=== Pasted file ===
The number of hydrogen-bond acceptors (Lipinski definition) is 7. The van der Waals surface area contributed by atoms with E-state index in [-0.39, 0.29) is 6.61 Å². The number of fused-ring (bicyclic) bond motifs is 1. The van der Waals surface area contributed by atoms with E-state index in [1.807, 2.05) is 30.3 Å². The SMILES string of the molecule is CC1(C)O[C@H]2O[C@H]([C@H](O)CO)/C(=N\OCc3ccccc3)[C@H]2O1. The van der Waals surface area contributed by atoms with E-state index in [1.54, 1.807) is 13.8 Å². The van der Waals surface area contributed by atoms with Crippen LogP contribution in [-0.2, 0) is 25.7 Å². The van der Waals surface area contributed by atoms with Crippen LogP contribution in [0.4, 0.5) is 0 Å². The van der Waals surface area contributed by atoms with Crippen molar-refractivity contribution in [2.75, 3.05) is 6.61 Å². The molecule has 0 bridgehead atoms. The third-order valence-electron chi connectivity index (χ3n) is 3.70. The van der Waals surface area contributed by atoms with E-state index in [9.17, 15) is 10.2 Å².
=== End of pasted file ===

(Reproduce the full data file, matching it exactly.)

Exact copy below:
The number of hydrogen-bond acceptors (Lipinski definition) is 7. The van der Waals surface area contributed by atoms with E-state index in [-0.39, 0.29) is 6.61 Å². The number of fused-ring (bicyclic) bond motifs is 1. The van der Waals surface area contributed by atoms with E-state index in [1.807, 2.05) is 30.3 Å². The SMILES string of the molecule is CC1(C)O[C@H]2O[C@H]([C@H](O)CO)/C(=N\OCc3ccccc3)[C@H]2O1. The van der Waals surface area contributed by atoms with E-state index in [1.54, 1.807) is 13.8 Å². The van der Waals surface area contributed by atoms with Crippen LogP contribution in [-0.2, 0) is 25.7 Å². The van der Waals surface area contributed by atoms with Crippen LogP contribution in [0.4, 0.5) is 0 Å². The van der Waals surface area contributed by atoms with Crippen molar-refractivity contribution in [2.75, 3.05) is 6.61 Å². The molecule has 0 bridgehead atoms. The third-order valence-electron chi connectivity index (χ3n) is 3.70. The van der Waals surface area contributed by atoms with E-state index in [9.17, 15) is 10.2 Å².